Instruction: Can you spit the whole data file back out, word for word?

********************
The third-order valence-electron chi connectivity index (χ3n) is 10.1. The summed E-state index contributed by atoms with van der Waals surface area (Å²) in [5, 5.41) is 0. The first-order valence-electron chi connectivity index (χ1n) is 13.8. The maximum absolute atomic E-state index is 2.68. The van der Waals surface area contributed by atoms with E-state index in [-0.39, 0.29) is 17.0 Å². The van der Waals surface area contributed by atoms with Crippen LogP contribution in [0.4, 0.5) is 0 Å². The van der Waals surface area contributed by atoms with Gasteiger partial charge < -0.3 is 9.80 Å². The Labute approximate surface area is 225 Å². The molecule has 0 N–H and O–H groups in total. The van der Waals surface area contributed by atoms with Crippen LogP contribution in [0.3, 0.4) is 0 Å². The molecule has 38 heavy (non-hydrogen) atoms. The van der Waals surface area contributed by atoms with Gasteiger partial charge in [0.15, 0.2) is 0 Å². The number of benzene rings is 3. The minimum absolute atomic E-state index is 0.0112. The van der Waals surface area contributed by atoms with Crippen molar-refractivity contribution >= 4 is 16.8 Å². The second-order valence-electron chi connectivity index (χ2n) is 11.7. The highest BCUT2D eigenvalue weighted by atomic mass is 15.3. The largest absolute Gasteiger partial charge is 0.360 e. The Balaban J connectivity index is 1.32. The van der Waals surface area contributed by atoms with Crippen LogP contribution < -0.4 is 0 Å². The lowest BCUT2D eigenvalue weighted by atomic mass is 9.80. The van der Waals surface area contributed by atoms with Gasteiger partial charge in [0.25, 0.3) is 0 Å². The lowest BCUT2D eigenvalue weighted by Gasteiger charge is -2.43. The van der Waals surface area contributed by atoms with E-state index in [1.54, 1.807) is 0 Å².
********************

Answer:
The third-order valence-electron chi connectivity index (χ3n) is 10.1. The summed E-state index contributed by atoms with van der Waals surface area (Å²) in [5, 5.41) is 0. The first-order valence-electron chi connectivity index (χ1n) is 13.8. The maximum absolute atomic E-state index is 2.68. The van der Waals surface area contributed by atoms with E-state index in [-0.39, 0.29) is 17.0 Å². The van der Waals surface area contributed by atoms with Crippen LogP contribution in [0.4, 0.5) is 0 Å². The van der Waals surface area contributed by atoms with Gasteiger partial charge < -0.3 is 9.80 Å². The Labute approximate surface area is 225 Å². The molecule has 0 N–H and O–H groups in total. The van der Waals surface area contributed by atoms with Crippen LogP contribution in [0.3, 0.4) is 0 Å². The molecule has 38 heavy (non-hydrogen) atoms. The van der Waals surface area contributed by atoms with Gasteiger partial charge in [0.15, 0.2) is 0 Å². The number of benzene rings is 3. The minimum absolute atomic E-state index is 0.0112. The van der Waals surface area contributed by atoms with Crippen molar-refractivity contribution >= 4 is 16.8 Å². The second-order valence-electron chi connectivity index (χ2n) is 11.7. The highest BCUT2D eigenvalue weighted by atomic mass is 15.3. The largest absolute Gasteiger partial charge is 0.360 e. The Balaban J connectivity index is 1.32. The van der Waals surface area contributed by atoms with Crippen LogP contribution < -0.4 is 0 Å². The lowest BCUT2D eigenvalue weighted by atomic mass is 9.80. The van der Waals surface area contributed by atoms with Gasteiger partial charge in [0.25, 0.3) is 0 Å². The lowest BCUT2D eigenvalue weighted by Gasteiger charge is -2.43. The van der Waals surface area contributed by atoms with E-state index in [1.54, 1.807) is 0 Å².